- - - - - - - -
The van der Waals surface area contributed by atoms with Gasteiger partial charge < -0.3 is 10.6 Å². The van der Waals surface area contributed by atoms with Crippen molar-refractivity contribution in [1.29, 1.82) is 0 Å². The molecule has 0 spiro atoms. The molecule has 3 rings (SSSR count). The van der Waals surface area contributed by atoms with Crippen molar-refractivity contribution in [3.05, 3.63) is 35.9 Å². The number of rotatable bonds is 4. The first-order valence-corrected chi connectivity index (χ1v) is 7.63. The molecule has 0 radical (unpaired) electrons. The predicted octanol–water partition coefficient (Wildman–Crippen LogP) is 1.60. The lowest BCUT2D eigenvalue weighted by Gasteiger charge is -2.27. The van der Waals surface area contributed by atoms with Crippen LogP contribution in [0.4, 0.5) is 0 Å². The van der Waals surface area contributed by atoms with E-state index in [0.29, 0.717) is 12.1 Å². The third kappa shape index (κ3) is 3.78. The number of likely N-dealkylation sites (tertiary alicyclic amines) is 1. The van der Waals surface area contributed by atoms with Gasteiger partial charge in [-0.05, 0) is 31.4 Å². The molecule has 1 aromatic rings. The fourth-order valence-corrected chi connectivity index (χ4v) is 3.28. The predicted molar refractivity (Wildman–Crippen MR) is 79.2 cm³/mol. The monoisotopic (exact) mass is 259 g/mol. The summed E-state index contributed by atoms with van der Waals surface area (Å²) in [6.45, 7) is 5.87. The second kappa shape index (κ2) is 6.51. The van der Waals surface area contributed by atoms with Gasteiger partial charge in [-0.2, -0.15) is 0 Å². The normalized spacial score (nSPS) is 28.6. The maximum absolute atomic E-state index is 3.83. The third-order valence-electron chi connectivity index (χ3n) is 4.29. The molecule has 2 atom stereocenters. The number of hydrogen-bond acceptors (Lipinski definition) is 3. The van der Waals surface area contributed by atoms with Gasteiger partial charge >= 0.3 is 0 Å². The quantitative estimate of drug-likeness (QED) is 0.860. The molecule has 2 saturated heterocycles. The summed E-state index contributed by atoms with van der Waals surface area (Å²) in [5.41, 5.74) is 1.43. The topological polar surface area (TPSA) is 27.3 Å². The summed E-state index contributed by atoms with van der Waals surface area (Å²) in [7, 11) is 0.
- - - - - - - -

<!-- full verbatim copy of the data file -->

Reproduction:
The van der Waals surface area contributed by atoms with Gasteiger partial charge < -0.3 is 10.6 Å². The van der Waals surface area contributed by atoms with Crippen molar-refractivity contribution in [1.29, 1.82) is 0 Å². The molecule has 0 spiro atoms. The molecule has 3 rings (SSSR count). The van der Waals surface area contributed by atoms with Crippen molar-refractivity contribution in [3.05, 3.63) is 35.9 Å². The number of rotatable bonds is 4. The first-order valence-corrected chi connectivity index (χ1v) is 7.63. The molecule has 0 radical (unpaired) electrons. The predicted octanol–water partition coefficient (Wildman–Crippen LogP) is 1.60. The lowest BCUT2D eigenvalue weighted by Gasteiger charge is -2.27. The van der Waals surface area contributed by atoms with Crippen LogP contribution in [0.4, 0.5) is 0 Å². The van der Waals surface area contributed by atoms with E-state index in [0.29, 0.717) is 12.1 Å². The third kappa shape index (κ3) is 3.78. The number of likely N-dealkylation sites (tertiary alicyclic amines) is 1. The van der Waals surface area contributed by atoms with Gasteiger partial charge in [-0.05, 0) is 31.4 Å². The molecule has 1 aromatic rings. The fourth-order valence-corrected chi connectivity index (χ4v) is 3.28. The predicted molar refractivity (Wildman–Crippen MR) is 79.2 cm³/mol. The monoisotopic (exact) mass is 259 g/mol. The summed E-state index contributed by atoms with van der Waals surface area (Å²) in [6.45, 7) is 5.87. The second kappa shape index (κ2) is 6.51. The van der Waals surface area contributed by atoms with Gasteiger partial charge in [-0.2, -0.15) is 0 Å². The normalized spacial score (nSPS) is 28.6. The maximum absolute atomic E-state index is 3.83. The third-order valence-electron chi connectivity index (χ3n) is 4.29. The molecule has 2 atom stereocenters. The number of hydrogen-bond acceptors (Lipinski definition) is 3. The van der Waals surface area contributed by atoms with Gasteiger partial charge >= 0.3 is 0 Å². The quantitative estimate of drug-likeness (QED) is 0.860. The molecule has 2 saturated heterocycles. The summed E-state index contributed by atoms with van der Waals surface area (Å²) in [5.41, 5.74) is 1.43. The topological polar surface area (TPSA) is 27.3 Å². The summed E-state index contributed by atoms with van der Waals surface area (Å²) in [7, 11) is 0.